Does Bt Corn threaten any Rare Prairie Skippers

John Shuey jshuey at
Thu Aug 24 17:52:27 EDT 2000

cherubini at wrote:

> John Shuey wrote:
> > I can give you numerous examples of regionally imperiled skippers and
> > butterflies and moths that are limited to small prairie/savanna remnants that
> > are completely or largely surrounded by corn alternated with beans in
> > Indiana.  All you have to keep  in mind is that 99.9% of mesic tallgrass
> > prairie has been converted to row crop agriculture - the math gives you 0.1%
> > original prairie imbedded in agriculture.  In most cases, rowcrop fields abut
> > prairie remnants.
> > And on and on...  These species are all thought to occur at 10 or fewer sites
> > in the state, and are certainly in danger of local extirpation.  Whether or
> > not Bt corn impacts these species or not - who knows - because no one has ever
> > investigated the issue.  The potential for negative impact to these is
> > certainly present for those populations restricted to particularly small
> > grassland remnants
> John, do the larval food plants of any these "imperiled", "threatened" "rare"
> "endangered" leps in Indiana  grow within corn fields or within
> a few yards of the edge of corn fields?

You bet they they do.  (I don't know how much more clearer I could have said this in the
original post which I'll paraphrase in small words here). In most cases, row crop abuts
directly against remnant prairie and savanna (oops - I hit three syllables with this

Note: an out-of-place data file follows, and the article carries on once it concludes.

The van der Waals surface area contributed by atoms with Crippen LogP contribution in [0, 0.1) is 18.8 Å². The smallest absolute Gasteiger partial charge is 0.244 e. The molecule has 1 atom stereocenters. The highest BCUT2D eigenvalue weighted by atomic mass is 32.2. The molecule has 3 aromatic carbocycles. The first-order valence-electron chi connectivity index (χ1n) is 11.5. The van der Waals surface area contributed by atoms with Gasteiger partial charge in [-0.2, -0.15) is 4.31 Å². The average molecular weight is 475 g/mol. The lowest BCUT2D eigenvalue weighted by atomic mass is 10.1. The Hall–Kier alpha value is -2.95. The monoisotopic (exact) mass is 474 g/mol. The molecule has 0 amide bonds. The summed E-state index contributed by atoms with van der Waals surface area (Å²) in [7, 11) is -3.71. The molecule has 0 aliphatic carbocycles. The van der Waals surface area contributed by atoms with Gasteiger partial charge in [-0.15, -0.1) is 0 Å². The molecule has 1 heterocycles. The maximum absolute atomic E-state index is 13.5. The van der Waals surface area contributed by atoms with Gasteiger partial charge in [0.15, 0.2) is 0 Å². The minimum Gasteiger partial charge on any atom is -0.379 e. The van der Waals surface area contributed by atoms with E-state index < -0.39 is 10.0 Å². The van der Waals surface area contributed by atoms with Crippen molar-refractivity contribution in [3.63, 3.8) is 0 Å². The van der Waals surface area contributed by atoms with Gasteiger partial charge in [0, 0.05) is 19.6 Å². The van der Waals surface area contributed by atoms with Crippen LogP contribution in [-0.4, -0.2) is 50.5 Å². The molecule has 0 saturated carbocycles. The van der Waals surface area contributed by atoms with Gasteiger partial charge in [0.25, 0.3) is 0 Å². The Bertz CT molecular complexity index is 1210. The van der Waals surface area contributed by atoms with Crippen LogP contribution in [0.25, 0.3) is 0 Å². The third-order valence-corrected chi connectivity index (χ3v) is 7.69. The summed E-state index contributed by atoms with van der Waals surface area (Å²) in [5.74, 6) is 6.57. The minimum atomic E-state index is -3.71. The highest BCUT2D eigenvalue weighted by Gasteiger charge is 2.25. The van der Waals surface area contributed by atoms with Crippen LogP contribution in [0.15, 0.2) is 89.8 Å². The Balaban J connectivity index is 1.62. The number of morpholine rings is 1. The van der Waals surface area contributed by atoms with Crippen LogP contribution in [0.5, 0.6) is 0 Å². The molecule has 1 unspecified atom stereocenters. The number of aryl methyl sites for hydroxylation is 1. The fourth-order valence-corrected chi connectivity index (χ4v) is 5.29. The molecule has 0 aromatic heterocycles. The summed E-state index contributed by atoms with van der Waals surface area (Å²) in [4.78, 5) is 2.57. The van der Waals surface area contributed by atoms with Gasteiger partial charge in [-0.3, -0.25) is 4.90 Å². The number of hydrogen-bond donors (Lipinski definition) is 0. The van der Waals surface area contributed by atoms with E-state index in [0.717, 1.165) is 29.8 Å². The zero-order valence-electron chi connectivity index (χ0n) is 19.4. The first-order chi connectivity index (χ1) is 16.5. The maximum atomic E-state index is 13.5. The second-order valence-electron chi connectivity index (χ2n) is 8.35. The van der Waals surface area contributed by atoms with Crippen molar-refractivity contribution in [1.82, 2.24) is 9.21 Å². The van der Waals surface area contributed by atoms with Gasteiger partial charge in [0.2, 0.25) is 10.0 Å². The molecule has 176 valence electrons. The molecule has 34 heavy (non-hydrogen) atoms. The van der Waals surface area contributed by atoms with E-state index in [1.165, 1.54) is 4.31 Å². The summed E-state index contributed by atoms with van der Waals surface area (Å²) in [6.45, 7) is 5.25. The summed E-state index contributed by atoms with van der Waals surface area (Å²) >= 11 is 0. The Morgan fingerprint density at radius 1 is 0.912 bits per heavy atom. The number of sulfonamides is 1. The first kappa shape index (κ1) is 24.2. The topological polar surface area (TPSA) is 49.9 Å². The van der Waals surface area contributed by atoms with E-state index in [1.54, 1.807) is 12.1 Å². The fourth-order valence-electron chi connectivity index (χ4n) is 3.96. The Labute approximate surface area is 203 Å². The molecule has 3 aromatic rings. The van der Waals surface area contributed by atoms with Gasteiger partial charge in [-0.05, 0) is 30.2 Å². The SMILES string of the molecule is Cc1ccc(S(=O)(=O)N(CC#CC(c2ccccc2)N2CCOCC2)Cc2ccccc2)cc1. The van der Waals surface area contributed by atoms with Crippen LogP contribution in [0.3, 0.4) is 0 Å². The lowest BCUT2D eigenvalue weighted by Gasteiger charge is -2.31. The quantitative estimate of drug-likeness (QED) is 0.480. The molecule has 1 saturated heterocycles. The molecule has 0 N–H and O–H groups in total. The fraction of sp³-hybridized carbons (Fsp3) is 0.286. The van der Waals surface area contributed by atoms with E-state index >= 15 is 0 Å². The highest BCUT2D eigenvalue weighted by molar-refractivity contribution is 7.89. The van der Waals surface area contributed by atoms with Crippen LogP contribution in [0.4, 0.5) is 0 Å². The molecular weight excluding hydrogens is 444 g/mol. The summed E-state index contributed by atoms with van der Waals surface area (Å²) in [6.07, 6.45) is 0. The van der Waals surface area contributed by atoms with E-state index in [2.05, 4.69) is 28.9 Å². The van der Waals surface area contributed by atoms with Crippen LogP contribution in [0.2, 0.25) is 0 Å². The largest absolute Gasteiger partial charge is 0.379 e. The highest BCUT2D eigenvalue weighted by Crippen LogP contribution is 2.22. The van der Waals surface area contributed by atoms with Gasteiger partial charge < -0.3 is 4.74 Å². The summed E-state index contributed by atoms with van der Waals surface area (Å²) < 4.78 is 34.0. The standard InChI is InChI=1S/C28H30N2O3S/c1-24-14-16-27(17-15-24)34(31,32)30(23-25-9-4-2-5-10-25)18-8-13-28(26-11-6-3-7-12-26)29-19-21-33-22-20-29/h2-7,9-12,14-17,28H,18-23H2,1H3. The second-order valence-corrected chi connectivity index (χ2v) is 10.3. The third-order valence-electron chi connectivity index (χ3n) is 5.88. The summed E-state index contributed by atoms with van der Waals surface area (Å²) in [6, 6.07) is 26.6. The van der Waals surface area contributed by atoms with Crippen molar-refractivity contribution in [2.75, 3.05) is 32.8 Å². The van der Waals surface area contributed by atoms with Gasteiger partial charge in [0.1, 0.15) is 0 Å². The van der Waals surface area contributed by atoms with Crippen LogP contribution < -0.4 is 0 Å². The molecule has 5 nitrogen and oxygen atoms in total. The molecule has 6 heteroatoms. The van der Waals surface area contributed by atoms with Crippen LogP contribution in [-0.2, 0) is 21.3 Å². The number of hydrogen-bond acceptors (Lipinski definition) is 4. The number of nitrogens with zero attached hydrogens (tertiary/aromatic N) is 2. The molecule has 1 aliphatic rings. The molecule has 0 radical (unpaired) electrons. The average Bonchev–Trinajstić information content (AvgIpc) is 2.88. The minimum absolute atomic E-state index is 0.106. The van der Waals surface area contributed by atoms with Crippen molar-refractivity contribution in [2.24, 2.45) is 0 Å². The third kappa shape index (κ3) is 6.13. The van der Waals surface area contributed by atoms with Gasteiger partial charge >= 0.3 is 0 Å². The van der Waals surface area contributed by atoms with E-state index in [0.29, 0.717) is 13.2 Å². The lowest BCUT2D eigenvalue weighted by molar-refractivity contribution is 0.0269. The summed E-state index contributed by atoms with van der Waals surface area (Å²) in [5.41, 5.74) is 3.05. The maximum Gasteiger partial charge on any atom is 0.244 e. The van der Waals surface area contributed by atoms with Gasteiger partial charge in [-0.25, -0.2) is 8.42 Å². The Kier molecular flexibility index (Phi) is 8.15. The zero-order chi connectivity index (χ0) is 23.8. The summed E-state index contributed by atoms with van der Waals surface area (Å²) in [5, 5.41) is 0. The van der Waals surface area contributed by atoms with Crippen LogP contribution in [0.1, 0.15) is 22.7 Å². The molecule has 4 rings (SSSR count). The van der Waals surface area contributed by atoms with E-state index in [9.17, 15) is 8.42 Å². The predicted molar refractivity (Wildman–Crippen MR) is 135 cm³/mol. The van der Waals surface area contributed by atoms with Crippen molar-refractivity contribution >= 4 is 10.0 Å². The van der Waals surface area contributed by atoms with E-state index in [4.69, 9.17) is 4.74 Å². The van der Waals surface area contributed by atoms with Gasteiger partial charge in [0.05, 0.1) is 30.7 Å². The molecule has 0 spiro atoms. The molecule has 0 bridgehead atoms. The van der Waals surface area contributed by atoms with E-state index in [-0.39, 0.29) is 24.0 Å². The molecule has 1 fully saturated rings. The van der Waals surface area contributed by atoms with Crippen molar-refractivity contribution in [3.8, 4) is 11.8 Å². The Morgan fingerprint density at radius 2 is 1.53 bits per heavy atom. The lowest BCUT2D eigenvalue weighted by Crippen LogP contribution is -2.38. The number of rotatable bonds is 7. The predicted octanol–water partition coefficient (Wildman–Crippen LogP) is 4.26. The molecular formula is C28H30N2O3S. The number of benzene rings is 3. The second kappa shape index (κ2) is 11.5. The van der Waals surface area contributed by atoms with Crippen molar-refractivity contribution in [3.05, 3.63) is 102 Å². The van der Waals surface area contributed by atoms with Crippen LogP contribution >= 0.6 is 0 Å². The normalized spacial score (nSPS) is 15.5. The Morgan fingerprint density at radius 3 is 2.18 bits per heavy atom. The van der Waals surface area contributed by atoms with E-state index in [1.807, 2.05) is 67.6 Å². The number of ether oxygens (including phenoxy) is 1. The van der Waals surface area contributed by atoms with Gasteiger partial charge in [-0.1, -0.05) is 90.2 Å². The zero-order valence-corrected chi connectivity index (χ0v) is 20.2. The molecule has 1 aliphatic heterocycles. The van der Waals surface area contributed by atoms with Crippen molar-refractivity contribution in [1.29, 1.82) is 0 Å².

word) - especially savanna (oops - sorry again).  Drift from corn pollen is a reality in
the edges of  many of these areas.  Any species using common grasses as hosts (like
Hesperia and Problema) or common violets (like Speyeria) are likely to oviposit on host
plants dusted by pollen along these edges.  To paraphrase myself again in small words,
this dusting by Bt pollen of butterfly hostplants along prairie edges produces the
POTENTIAL for negative impacts to these butterflies. (This is called deductive reasoning)

>  If not, the larvae of these species will not
> be exposed to harmful amounts of Bt corn pollen.  By contrast, when conventional
> broad spectrum insecticides or liquid formulations of Bt are aerially applied
> to corn, the potential for spray drift on adjacent prairie remnants is
> obviously be greater (and even this is apparently not a problem because as you
> pointed out there are some "regionally imperiled" species that exist on prairie
> remnants surrounded by corn)

The term "regionally imperiled" implies that most of the populations in an area have
become locally extinct, leading one to believe that surviving populations are at risk as
well (for example, there are over 40 mesic prairie remnants in Indiana, and only one
population of Speyeria idaila - which persists on a smallish remnant at that). Well over
200 oak savanna remnants persist, yet we feel that most of the Hesperia are limited to a
small fraction of these. Simply because a population of a species persists to the present
day, does not imply that the population is viable for the long-term.  Rather, the only
fact you can glean from a 40 acre habitat supporting a wide-ranging species like S.
idalia, is that this particular population hasn't yet become extinct (while other similar
populations have become extinct in the last few years).

And keep in mind that I never said that Bt corn is worse than other forms of agriculture
(again I'm sorry that I didn't explicitly say this so that argumentative types couldn't
attempt to put words in my mouth).  I have no doubt that aerial drift from traditional
pesticide applications has the potential to negatively impact these species as well.  In
fact, one of the key strategies for prairie conservation is simply removing row crop
agriculture from adjacent fields (both to remove external threats to remnant integrity as
well as to expand available habitat over time).

(sorry about the tone of this post, but I'm tired of compulsive apologists)

John Shuey

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